NewsUS NewsScripps News

Actions

Where Republican candidates go next after the Iowa caucuses

Less than 2% of total delegates were up for grabs Monday, meaning there is still plenty at stake for the remaining candidates.
Where Republican candidates go next after the Iowa caucuses
Posted at 12:11 PM, Jan 16, 2024
and last updated 2024-01-16 14:11:35-05

The Iowa caucuses were held on Monday, marking the first time voters got to weigh in on the Republicans' 2024 presidential nominee. The night was easily won by former President Donald Trump, who earned over 51% of the vote — well ahead of Florida Gov. Ron DeSantis and former Ambassador to the United Nations Nikki Haley. 

Here is a look at where the race stands after Iowa. 

Trump picks up majority of delegates

To become the GOP nominee, a candidate must earn 1,215 delegates out of 2,249. On Monday, Trump picked up 20 out of a possible 38. The delegate haul was pretty modest since Iowa is a relatively small state. DeSantis got nine delegates while Haley picked up eight.

But what was learned on Monday was that Trump is still the overwhelming favorite to win the party's nomination. 

SEE MORE: 6th GOP debate: Haley out unless Trump participates

Field shrinks

The number of candidates vying for the nomination declined by two in the hours following the Iowa caucuses. Late Monday, Vivek Ramaswamy announced he was suspending his campaign after finishing in fourth place. Early Tuesday, former Arkansas Gov. Asa Hutchinson said he is exiting the race after finishing sixth.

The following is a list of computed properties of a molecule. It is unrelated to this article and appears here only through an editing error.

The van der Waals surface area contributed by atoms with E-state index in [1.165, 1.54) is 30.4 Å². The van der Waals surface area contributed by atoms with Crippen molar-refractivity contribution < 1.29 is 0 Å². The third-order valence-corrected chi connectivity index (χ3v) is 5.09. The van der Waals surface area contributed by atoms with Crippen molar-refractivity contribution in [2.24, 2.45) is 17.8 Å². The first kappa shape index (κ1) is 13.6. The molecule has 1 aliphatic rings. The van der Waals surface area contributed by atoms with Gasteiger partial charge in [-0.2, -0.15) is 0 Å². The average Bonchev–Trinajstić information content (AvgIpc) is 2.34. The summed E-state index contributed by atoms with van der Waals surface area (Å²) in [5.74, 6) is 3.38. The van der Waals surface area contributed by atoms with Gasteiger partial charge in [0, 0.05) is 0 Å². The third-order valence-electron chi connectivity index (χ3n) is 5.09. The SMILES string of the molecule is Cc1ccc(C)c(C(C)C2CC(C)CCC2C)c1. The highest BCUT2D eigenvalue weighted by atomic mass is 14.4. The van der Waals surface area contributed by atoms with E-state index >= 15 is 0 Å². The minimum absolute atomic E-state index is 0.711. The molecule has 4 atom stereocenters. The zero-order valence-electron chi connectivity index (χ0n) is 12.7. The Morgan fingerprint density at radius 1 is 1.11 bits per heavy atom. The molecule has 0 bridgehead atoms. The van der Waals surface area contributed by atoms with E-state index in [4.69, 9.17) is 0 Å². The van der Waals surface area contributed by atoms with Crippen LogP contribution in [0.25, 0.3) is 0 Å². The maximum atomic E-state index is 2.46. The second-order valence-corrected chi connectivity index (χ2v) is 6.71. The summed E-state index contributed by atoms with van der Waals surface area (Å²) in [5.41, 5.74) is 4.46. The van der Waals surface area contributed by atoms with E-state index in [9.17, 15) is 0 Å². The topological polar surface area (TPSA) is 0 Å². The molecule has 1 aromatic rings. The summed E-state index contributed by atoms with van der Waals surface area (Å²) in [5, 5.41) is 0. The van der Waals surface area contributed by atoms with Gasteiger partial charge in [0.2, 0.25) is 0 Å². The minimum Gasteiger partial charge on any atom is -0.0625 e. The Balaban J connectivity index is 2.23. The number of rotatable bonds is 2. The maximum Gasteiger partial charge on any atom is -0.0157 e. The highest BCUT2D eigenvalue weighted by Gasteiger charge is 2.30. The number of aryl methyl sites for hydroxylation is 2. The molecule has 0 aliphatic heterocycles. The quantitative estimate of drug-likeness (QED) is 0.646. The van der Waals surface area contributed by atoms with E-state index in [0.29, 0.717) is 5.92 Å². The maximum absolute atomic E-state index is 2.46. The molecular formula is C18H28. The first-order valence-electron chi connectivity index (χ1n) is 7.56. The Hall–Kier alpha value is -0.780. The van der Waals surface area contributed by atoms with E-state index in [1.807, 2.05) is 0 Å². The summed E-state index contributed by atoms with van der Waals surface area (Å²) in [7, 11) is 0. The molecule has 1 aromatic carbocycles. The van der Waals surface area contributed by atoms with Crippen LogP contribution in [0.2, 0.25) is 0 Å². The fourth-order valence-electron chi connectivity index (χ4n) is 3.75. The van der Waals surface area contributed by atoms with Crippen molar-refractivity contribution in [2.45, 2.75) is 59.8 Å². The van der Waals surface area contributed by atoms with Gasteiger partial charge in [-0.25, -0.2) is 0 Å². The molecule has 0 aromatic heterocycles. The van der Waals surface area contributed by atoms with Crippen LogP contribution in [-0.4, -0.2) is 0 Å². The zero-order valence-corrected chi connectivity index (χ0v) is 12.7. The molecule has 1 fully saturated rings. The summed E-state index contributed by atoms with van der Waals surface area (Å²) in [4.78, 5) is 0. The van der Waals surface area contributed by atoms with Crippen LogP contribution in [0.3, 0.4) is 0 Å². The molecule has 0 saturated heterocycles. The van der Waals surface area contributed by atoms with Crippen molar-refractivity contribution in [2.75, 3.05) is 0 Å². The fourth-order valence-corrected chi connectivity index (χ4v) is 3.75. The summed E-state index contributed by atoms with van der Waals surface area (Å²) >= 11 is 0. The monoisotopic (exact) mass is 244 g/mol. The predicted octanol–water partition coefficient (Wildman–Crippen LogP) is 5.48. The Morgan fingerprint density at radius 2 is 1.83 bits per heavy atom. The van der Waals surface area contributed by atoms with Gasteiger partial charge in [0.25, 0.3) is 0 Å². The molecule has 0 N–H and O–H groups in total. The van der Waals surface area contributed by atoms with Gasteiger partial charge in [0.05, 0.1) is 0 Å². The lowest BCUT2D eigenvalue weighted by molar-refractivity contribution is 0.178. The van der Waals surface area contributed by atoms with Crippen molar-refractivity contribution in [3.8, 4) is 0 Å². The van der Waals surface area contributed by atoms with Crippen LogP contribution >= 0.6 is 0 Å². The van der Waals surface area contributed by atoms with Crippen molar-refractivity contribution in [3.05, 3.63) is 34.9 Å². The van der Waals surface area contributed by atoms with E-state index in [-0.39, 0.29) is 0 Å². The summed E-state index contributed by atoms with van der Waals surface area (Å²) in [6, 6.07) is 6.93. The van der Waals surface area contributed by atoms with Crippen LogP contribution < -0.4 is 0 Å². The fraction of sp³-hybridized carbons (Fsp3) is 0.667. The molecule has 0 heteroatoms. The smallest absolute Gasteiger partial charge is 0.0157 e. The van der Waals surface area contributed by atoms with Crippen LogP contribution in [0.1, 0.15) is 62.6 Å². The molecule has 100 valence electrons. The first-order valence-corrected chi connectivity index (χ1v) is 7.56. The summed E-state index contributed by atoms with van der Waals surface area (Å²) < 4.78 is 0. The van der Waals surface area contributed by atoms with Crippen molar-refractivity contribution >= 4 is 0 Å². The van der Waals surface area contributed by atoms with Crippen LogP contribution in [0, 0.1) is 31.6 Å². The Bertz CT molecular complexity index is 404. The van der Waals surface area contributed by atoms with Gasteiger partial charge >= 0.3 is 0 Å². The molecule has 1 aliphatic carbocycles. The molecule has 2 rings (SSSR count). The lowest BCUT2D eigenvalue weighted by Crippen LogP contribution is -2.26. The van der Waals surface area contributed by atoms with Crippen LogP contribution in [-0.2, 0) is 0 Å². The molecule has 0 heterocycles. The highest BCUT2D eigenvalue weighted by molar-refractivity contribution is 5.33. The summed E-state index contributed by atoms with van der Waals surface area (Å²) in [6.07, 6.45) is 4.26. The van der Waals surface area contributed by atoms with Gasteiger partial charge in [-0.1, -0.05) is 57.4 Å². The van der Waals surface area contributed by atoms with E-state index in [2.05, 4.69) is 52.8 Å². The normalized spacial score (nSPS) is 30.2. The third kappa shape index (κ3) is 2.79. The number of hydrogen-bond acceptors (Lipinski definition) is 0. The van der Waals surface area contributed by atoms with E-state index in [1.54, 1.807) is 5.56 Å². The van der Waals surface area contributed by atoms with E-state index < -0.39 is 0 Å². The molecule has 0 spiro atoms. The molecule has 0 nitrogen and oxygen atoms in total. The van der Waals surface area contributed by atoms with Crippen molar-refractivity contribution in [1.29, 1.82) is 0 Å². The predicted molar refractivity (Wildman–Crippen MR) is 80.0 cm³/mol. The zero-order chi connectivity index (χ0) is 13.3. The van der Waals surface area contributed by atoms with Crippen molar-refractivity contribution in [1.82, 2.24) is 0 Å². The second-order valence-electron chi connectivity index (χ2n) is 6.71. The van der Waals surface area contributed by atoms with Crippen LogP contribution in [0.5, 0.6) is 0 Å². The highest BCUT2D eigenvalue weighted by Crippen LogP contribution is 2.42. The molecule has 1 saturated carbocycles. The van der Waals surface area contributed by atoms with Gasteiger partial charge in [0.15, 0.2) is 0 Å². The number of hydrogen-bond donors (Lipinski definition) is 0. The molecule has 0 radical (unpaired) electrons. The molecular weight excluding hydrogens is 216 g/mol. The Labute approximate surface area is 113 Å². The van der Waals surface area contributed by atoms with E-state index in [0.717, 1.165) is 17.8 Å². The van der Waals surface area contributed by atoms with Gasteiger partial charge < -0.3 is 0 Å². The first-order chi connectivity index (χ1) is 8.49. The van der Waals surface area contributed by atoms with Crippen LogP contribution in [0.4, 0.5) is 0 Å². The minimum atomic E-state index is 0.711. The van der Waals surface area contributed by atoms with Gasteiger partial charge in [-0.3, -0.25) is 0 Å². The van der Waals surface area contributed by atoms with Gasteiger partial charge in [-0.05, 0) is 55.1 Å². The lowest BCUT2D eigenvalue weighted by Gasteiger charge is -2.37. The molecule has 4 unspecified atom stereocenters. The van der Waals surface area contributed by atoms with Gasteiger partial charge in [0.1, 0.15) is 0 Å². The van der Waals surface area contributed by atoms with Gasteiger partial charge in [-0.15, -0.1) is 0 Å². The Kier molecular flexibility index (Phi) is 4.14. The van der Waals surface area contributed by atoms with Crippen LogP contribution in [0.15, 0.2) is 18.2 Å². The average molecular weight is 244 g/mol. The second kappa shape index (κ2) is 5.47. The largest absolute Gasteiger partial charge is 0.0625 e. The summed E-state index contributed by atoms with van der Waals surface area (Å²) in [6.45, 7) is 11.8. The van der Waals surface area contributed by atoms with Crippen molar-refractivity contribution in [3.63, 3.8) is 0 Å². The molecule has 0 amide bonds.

Ramaswamy and Hutchinson were not invited to the final debate before the caucuses due to low polling numbers. 

Speaking of debates

Thursday's debate hosted by ABC News might not be held. Only three candidates — Trump, DeSantis and Haley — qualified. Trump has yet to participate in a debate. Haley said she would only participate in a debate if Trump or President Joe Biden participated. Of course, Biden is not among the candidates vying for the Republican nomination. 

That would leave DeSantis as the only person to accept the invitation. 

There is also a debate scheduled for Sunday to air on CNN.

New Hampshire's importance

New Hampshire hosts its primary on Jan. 23. Like Iowa, New Hampshire has long been an important early bellwether for candidates. While Iowa has long drawn party loyalists, New Hampshire has a more open primary. The result is that New Hampshire has generally supported candidates that would fare better in a general election. 

Polling suggests that New Hampshire may end up being slightly tighter than Iowa, with Haley coming in second. A poll conducted by CNN and the University of New Hampshireshowed Trump with 39% of likely primary voters, with Haley pulling in 32%. DeSantis had just 5%. 

The poll was taken before Ramaswamy and Hutchinson and former New Jersey Gov. Chris Christie dropped out. 

The poll also found that 29% of voters in the primary are not registered Republicans. 

Beyond New Hampshire

After New Hampshire, the next event is the Nevada caucuses on Feb. 8. The Virgin Islands, Michigan and South Carolina also have primaries in February. 

The calendar really picks up in early March, as there are 21 nominating events in which nearly 1,000 delegates will be up for grabs. 


Trending stories at Scrippsnews.com